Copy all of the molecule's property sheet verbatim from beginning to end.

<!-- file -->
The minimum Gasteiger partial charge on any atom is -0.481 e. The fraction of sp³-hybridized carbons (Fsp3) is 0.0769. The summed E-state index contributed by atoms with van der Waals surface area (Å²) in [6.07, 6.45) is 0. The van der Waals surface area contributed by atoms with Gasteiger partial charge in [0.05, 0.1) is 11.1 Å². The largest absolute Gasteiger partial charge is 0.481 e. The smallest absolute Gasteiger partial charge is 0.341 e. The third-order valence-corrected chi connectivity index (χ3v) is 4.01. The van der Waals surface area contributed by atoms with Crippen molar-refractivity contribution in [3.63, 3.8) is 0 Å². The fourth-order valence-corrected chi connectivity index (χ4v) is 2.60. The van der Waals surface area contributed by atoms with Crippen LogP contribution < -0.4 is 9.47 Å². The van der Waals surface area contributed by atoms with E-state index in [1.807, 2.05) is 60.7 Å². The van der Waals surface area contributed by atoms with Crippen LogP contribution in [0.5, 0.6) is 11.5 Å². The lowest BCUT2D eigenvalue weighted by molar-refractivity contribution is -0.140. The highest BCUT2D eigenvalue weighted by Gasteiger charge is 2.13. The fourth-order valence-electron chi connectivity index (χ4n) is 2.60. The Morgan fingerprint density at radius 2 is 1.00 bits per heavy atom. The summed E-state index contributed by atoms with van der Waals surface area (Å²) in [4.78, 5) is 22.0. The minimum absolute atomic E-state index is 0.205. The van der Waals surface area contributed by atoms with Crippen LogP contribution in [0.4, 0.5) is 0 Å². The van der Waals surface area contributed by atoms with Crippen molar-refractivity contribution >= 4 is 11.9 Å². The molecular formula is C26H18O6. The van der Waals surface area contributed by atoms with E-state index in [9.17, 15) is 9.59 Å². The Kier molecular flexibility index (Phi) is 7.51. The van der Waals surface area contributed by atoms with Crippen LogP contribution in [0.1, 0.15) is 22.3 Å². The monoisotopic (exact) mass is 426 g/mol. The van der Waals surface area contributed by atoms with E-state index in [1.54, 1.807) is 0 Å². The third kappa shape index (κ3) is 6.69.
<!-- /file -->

The minimum Gasteiger partial charge on any atom is -0.481 e. The fraction of sp³-hybridized carbons (Fsp3) is 0.0769. The summed E-state index contributed by atoms with van der Waals surface area (Å²) in [6.07, 6.45) is 0. The van der Waals surface area contributed by atoms with Gasteiger partial charge in [0.05, 0.1) is 11.1 Å². The largest absolute Gasteiger partial charge is 0.481 e. The smallest absolute Gasteiger partial charge is 0.341 e. The third-order valence-corrected chi connectivity index (χ3v) is 4.01. The van der Waals surface area contributed by atoms with Crippen molar-refractivity contribution in [3.63, 3.8) is 0 Å². The fourth-order valence-corrected chi connectivity index (χ4v) is 2.60. The van der Waals surface area contributed by atoms with Crippen LogP contribution < -0.4 is 9.47 Å². The van der Waals surface area contributed by atoms with E-state index in [1.807, 2.05) is 60.7 Å². The van der Waals surface area contributed by atoms with Crippen LogP contribution in [0.5, 0.6) is 11.5 Å². The lowest BCUT2D eigenvalue weighted by molar-refractivity contribution is -0.140. The highest BCUT2D eigenvalue weighted by Gasteiger charge is 2.13. The fourth-order valence-electron chi connectivity index (χ4n) is 2.60. The Morgan fingerprint density at radius 2 is 1.00 bits per heavy atom. The summed E-state index contributed by atoms with van der Waals surface area (Å²) in [4.78, 5) is 22.0. The minimum absolute atomic E-state index is 0.205. The van der Waals surface area contributed by atoms with Crippen LogP contribution in [0.4, 0.5) is 0 Å². The van der Waals surface area contributed by atoms with Crippen molar-refractivity contribution >= 4 is 11.9 Å². The molecular formula is C26H18O6. The van der Waals surface area contributed by atoms with E-state index in [9.17, 15) is 9.59 Å². The Kier molecular flexibility index (Phi) is 7.51. The van der Waals surface area contributed by atoms with Crippen LogP contribution in [0.1, 0.15) is 22.3 Å². The monoisotopic (exact) mass is 426 g/mol. The van der Waals surface area contributed by atoms with E-state index in [1.54, 1.807) is 0 Å². The third kappa shape index (κ3) is 6.69.